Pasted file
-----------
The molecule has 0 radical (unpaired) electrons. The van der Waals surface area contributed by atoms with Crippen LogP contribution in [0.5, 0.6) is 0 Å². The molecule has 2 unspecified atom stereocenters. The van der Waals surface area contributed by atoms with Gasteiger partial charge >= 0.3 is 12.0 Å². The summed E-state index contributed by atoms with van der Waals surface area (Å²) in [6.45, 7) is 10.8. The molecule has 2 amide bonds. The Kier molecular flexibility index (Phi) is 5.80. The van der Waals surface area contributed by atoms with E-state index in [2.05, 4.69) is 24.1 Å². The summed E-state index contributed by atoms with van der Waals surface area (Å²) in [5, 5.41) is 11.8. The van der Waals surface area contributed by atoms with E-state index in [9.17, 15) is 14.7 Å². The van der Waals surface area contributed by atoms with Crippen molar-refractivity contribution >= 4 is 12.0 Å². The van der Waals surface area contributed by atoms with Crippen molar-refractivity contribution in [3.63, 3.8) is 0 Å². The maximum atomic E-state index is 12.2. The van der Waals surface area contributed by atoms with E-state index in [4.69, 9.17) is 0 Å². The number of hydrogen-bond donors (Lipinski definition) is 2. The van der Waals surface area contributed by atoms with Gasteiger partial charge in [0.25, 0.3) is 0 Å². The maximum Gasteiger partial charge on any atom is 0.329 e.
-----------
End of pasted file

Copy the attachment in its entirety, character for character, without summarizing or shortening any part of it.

The molecule has 0 radical (unpaired) electrons. The van der Waals surface area contributed by atoms with Crippen LogP contribution in [0.5, 0.6) is 0 Å². The molecule has 2 unspecified atom stereocenters. The van der Waals surface area contributed by atoms with Gasteiger partial charge >= 0.3 is 12.0 Å². The summed E-state index contributed by atoms with van der Waals surface area (Å²) in [6.45, 7) is 10.8. The molecule has 2 amide bonds. The Kier molecular flexibility index (Phi) is 5.80. The van der Waals surface area contributed by atoms with E-state index in [2.05, 4.69) is 24.1 Å². The summed E-state index contributed by atoms with van der Waals surface area (Å²) in [5, 5.41) is 11.8. The van der Waals surface area contributed by atoms with E-state index in [9.17, 15) is 14.7 Å². The van der Waals surface area contributed by atoms with Crippen molar-refractivity contribution >= 4 is 12.0 Å². The van der Waals surface area contributed by atoms with Crippen molar-refractivity contribution in [3.63, 3.8) is 0 Å². The maximum atomic E-state index is 12.2. The van der Waals surface area contributed by atoms with E-state index in [4.69, 9.17) is 0 Å². The number of hydrogen-bond donors (Lipinski definition) is 2. The van der Waals surface area contributed by atoms with Gasteiger partial charge in [0.25, 0.3) is 0 Å². The maximum Gasteiger partial charge on any atom is 0.329 e.